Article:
Wednesday, May 19, 2010

Follow The Money, Tom

Thomas Friedman is disappointed in Obama’s response to the oil spill in the Gulf of Mexico. I’m sure the fear in the White House is palpable, what with Rahm Emanuel crumpled on the floor in the Oval Office in a cold sweat muttering to himself, “We’ve lost Friedman, we’ve lost America!”

It’s not that the Obama administration botched its handling of the disaster in the same way Bush botched Hurricane Katrina. On the contrary, Team Obama has been on top of it from the start. It’s just that Friedman sees Obama as missing an important opportunity. This epic disaster, this 9/11-like, super-duper historical fantastic Pearl Harbor type event could be used to implement fundamental changes in our energy policy and help cure us of our dangerous addiction to foreign oil. But Obama just isn’t doing it. He’s missing his Big Chance to bring about this important sea change. Friedman just can’t figure it out.

… In the wake of this historic oil spill, the right policy — a bill to help end our addiction to oil — is also the right politics. The people are ahead of their politicians. So is the U.S. military. There are many conservatives who would embrace a carbon tax or gasoline tax if it was offset by a cut in payroll taxes or corporate taxes, so we could foster new jobs and clean air at the same time. If Republicans label Democrats “gas taxers” then Democrats should label them “Conservatives for OPEC” or “Friends of BP.” Shill, baby, shill.

Why is Obama playing defense? Just how much oil has to spill into the gulf, how much wildlife has to die, how many radical mosques need to be built with our gasoline purchases to produce more Times Square bombers, before it becomes politically “safe” for the president to say he is going to end our oil addiction? Indeed, where is “The Obama End to Oil Addiction Act”? Why does everything have to emerge from the House and Senate? What does he want? What is his vision? What are his redlines? I don’t know. But I do know that without a fixed, long-term price on carbon, none of the president’s important investments in clean power research and development will ever scale.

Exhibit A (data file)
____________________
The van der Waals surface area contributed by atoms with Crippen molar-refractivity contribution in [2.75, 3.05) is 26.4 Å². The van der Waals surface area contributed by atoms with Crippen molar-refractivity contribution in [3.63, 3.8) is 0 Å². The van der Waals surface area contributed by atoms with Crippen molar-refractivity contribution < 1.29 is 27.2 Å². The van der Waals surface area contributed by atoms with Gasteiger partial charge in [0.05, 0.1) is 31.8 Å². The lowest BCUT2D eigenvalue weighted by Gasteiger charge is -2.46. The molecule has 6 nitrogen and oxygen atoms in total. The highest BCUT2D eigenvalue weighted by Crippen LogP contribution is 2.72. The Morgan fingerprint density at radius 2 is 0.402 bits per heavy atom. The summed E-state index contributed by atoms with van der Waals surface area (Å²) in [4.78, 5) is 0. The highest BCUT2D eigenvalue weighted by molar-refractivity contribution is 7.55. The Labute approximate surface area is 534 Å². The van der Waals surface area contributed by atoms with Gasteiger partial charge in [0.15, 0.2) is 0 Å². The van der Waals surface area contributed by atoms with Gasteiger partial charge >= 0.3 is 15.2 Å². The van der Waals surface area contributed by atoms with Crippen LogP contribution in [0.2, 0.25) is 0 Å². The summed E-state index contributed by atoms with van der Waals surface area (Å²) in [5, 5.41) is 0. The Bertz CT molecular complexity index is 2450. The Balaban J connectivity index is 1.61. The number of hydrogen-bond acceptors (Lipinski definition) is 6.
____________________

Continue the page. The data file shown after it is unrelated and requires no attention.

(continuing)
Great questions, Tom. What, indeed, are Obama’s redlines? Why is he being so defensive? Why is such a canny politician failing to seize on this propitious moment in history to steer us down the path of energy independence? It’s difficult to say, but I suspect that this might have a teensy-weensy little something to do with it:

BP and its employees have given more than $3.5 million to federal candidates over the past 20 years, with the largest chunk of their money going to Obama, according to the Center for Responsive Politics. Donations come from a mix of employees and the company’s political action committees — $2.89 million flowed to campaigns from BP-related PACs and about $638,000 came from individuals.

On top of that, the oil giant has spent millions each year on lobbying — including $15.9 million last year alone — as it has tried to influence energy policy. During his time in the Senate and while running for president, Obama received a total of $77,051 from the oil giant and is the top recipient of BP PAC and individual money over the past 20 years, according to financial disclosure records.

You don’t suppose that money obscured Obama’s “redlines” a tad bit, do you?

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